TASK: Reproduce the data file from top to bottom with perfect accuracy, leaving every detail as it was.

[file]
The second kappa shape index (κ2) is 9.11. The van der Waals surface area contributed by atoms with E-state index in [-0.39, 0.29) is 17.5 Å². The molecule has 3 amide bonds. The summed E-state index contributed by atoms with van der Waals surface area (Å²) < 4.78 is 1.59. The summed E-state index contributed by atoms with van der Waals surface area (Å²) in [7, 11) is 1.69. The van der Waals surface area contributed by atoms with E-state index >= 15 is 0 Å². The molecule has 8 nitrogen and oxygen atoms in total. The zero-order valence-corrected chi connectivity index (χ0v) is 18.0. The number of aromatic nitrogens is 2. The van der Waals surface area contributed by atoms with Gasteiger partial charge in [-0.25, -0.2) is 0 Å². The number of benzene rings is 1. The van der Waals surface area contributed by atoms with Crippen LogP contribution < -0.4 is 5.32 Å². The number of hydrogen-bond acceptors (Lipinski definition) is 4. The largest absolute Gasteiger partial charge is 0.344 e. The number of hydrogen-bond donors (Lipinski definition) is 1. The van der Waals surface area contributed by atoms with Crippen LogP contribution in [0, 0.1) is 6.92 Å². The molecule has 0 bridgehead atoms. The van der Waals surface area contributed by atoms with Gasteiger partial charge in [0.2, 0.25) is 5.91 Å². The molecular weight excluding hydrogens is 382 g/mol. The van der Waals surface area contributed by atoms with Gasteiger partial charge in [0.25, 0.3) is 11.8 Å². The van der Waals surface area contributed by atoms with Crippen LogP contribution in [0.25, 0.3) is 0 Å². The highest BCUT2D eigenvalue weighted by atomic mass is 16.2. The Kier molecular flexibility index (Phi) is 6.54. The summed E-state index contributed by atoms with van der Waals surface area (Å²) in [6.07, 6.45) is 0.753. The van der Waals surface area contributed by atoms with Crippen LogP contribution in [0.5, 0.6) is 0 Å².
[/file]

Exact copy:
The second kappa shape index (κ2) is 9.11. The van der Waals surface area contributed by atoms with E-state index in [-0.39, 0.29) is 17.5 Å². The molecule has 3 amide bonds. The summed E-state index contributed by atoms with van der Waals surface area (Å²) < 4.78 is 1.59. The summed E-state index contributed by atoms with van der Waals surface area (Å²) in [7, 11) is 1.69. The van der Waals surface area contributed by atoms with E-state index >= 15 is 0 Å². The molecule has 8 nitrogen and oxygen atoms in total. The zero-order valence-corrected chi connectivity index (χ0v) is 18.0. The number of aromatic nitrogens is 2. The van der Waals surface area contributed by atoms with Gasteiger partial charge in [-0.25, -0.2) is 0 Å². The number of benzene rings is 1. The van der Waals surface area contributed by atoms with Crippen LogP contribution < -0.4 is 5.32 Å². The number of hydrogen-bond acceptors (Lipinski definition) is 4. The largest absolute Gasteiger partial charge is 0.344 e. The number of hydrogen-bond donors (Lipinski definition) is 1. The van der Waals surface area contributed by atoms with Crippen LogP contribution in [0, 0.1) is 6.92 Å². The molecule has 0 bridgehead atoms. The van der Waals surface area contributed by atoms with Gasteiger partial charge in [0.2, 0.25) is 5.91 Å². The molecular weight excluding hydrogens is 382 g/mol. The van der Waals surface area contributed by atoms with Gasteiger partial charge in [0.25, 0.3) is 11.8 Å². The van der Waals surface area contributed by atoms with Crippen LogP contribution in [0.25, 0.3) is 0 Å². The highest BCUT2D eigenvalue weighted by atomic mass is 16.2. The Kier molecular flexibility index (Phi) is 6.54. The summed E-state index contributed by atoms with van der Waals surface area (Å²) in [6.07, 6.45) is 0.753. The van der Waals surface area contributed by atoms with Crippen LogP contribution in [0.5, 0.6) is 0 Å².